Chad and Adam attended the Borrell Associates' Local Online Advertising Conference last weekend and came back with a wealth of knowledge. The conference was well attended, with large media companies like The Chicago Tribune, Gannett, Clear Channel, and Pandora. After attending various sessions and speaking with representatives from these large companies, it was clear that where they were investing in the online advertising and marketing space, as well as their weak points. Watch today's Daily Brown Bag to hear about Chad and Adam's experience at the Local Online Advertising Conference and what they learned about digital marketing trends in 2014.
Hello, and welcome to the Daily Brown Bag. Today, we want to talk about our trip up to the Borrell Local Online Advertising Conference in New York. I’m Chad Hill, and I’m joined by Adam Stetzer.
Large companies backing into SEO
Yeah, good morning. Welcome to the Brown Bag. Yeah, Chad, it was a great trip down to New York City. This conference was quite interesting. Again, this was the Borrell Local Online Advertising Conference at the Grand Hyatt in Manhattan, and it was well attended by a lot of publishers. We had TV stations, radio stations, newspapers. You know, some of the big names were there. We talked to the Chicago Tribune, Pandora Music stopped by, very popular radio station that uses streaming for delivery. You know, Gannett and Clear Channel were also there, and I think this conference is very interesting to me, Chad, because, you know, we’re typically in the SEO Reseller space and talking to our seller community, and most of those folks find us because they’re already in, selling, and doing SEO and are looking for scale and white label, the things we typically talk about.
The folks we ran into at this conference, though, are coming from a very different place. These are publishers, and coming out of the advertising side, the display side, and sort of backing into SEO, I think a lot of them just have no awareness of the SEO reseller space, but when you get down to the nuts and bolts of what they’re looking for, which is, I think we should cover today in our Brown Bag, it’s very interesting how these worlds are colliding.
What large media companies are selling in 2014 (Stats)
Absolutely, and, you know, one of the most interesting sessions that I went to, I attended the digital agency track, and they provided a lot of interesting information about what some of these larger media companies are selling today and what they’re looking to sell in 2014, so I have a couple stats from Borrell and the research they’ve done. One of the stats was that, basically, today, about 73% of large media companies are selling online display advertising, and, essentially, that includes mobile advertising, at 55.7%. They’re also doing some social media advertising, 41.8%; and search engine marketing; 39.2% of these companies use publishers Adam is talking about are selling these services. The big growth area, though, is really moving into digital marketing services, and today, 38% of these companies are selling digital marketing services.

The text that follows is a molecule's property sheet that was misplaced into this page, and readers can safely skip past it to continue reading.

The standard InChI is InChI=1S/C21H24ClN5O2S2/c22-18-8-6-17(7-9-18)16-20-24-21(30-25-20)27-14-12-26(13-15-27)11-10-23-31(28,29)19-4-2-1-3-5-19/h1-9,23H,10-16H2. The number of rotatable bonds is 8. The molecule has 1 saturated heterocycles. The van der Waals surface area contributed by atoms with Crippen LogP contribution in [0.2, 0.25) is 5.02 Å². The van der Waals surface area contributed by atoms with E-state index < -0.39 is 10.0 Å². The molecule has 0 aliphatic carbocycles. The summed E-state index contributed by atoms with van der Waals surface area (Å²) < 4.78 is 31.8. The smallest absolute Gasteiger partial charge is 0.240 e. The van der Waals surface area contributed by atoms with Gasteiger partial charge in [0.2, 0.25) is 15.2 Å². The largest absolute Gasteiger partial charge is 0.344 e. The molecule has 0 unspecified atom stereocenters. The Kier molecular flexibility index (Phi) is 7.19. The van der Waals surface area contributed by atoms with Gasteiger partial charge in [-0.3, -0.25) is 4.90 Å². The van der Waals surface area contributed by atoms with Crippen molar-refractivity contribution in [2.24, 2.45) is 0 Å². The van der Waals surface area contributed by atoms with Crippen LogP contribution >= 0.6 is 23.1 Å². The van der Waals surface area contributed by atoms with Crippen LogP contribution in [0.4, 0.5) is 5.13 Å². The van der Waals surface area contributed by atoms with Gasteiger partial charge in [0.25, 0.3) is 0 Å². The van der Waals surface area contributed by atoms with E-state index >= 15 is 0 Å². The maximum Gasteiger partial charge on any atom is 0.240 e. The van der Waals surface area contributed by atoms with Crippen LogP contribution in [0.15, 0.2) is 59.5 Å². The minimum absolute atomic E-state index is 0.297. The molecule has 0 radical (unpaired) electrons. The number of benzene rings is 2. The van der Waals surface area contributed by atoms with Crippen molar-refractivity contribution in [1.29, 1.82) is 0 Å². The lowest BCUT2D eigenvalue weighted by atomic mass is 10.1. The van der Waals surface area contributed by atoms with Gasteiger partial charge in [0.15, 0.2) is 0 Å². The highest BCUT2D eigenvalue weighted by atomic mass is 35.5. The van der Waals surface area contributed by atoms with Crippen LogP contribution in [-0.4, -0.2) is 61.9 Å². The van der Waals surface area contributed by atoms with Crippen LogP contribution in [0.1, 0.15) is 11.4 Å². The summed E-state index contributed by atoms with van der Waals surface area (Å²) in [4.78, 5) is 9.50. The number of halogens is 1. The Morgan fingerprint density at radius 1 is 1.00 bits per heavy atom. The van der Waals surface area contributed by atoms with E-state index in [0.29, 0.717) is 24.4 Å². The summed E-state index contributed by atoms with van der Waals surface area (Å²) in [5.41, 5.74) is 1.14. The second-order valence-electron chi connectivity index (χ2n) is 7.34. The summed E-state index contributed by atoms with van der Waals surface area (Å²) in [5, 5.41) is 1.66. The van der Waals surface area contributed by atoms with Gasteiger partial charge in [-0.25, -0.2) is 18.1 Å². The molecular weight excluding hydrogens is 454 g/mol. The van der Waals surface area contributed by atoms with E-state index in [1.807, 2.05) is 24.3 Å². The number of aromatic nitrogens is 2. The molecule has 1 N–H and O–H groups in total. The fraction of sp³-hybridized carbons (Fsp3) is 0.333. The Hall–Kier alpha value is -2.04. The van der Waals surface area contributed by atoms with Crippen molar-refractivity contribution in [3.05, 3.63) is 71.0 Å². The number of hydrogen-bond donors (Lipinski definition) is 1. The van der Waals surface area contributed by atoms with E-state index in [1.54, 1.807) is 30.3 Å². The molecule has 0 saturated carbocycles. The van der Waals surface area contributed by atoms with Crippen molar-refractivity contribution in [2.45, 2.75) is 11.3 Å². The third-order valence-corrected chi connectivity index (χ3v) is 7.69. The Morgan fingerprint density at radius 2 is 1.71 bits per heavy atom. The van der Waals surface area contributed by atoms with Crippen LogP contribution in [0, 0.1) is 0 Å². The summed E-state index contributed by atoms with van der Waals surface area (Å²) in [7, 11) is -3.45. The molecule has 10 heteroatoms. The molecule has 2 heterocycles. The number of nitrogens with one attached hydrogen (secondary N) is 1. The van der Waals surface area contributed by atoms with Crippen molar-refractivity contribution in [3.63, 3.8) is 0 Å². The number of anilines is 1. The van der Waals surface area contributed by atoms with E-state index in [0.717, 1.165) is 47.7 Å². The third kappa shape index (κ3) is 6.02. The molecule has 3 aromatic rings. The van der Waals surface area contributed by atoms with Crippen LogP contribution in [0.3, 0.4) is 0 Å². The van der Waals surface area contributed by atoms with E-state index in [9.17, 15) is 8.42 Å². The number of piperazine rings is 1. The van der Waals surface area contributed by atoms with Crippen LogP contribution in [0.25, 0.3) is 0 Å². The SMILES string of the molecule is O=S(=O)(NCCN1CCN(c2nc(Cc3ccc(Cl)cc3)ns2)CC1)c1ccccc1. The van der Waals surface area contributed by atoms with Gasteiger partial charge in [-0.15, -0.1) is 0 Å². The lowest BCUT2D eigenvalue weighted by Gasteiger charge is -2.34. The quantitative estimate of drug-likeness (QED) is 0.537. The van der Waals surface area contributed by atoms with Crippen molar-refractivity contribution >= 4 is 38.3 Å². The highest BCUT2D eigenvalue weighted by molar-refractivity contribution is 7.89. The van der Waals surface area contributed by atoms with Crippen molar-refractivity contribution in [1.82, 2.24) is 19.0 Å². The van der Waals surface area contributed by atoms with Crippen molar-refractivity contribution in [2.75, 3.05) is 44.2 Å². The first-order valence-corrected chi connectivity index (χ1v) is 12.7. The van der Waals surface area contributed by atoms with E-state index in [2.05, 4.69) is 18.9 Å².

What I thought was interesting was to maybe quote some of the categories within the digital marketing trends that they’re selling. The biggest one of these digital marketing trends is SEO. So, 82% of, again, these companies are selling SEO, then it goes to 76% of ad retargeting. Right after that was website development at 71%, and then content marketing is surprisingly there at 58%. So, really, I think the big trend was that, and what people were talking about at the conference, was that these digital marketing services are a growth area and it’s a way to control more of the share of the advertiser’s spend, and so a lot of our SEO resellers’ typical customers -- the small website developer, the local digital marketing agency -- you know, they’re now going to be competing with some of the larger advertisers that are out that have existing relationships in radio and tv and print. So, it’s an interesting place where we are, Adam, in this.
It was all SMB focused
Yeah, it is interesting, and I think what’s fascinating to me is just that the folks at the conference, you know, don’t identify themselves as “I want to be an SEO reseller;” that’s just not where they’re at, they’re not coming from that, but when you look at those stats for digital marketing trends and when we have these discussions, they do want to be that. They just don’t know that’s where they need to be. When you start getting into it, they’re looking to grow revenue, they’re suffering losses because a lot of their traditional ad-revenue streams have been gobbled up by Google and Microsoft and Yahoo!, and so as you start to explore, they’re 100% comfortable with the distributor-reseller-OEM-type model, and they’re all trying to get into the SMB market. I mean, every conversation I had, Chad, was about, you know, what do you really do for the small-to- medium-sized business? It was all SMB focused.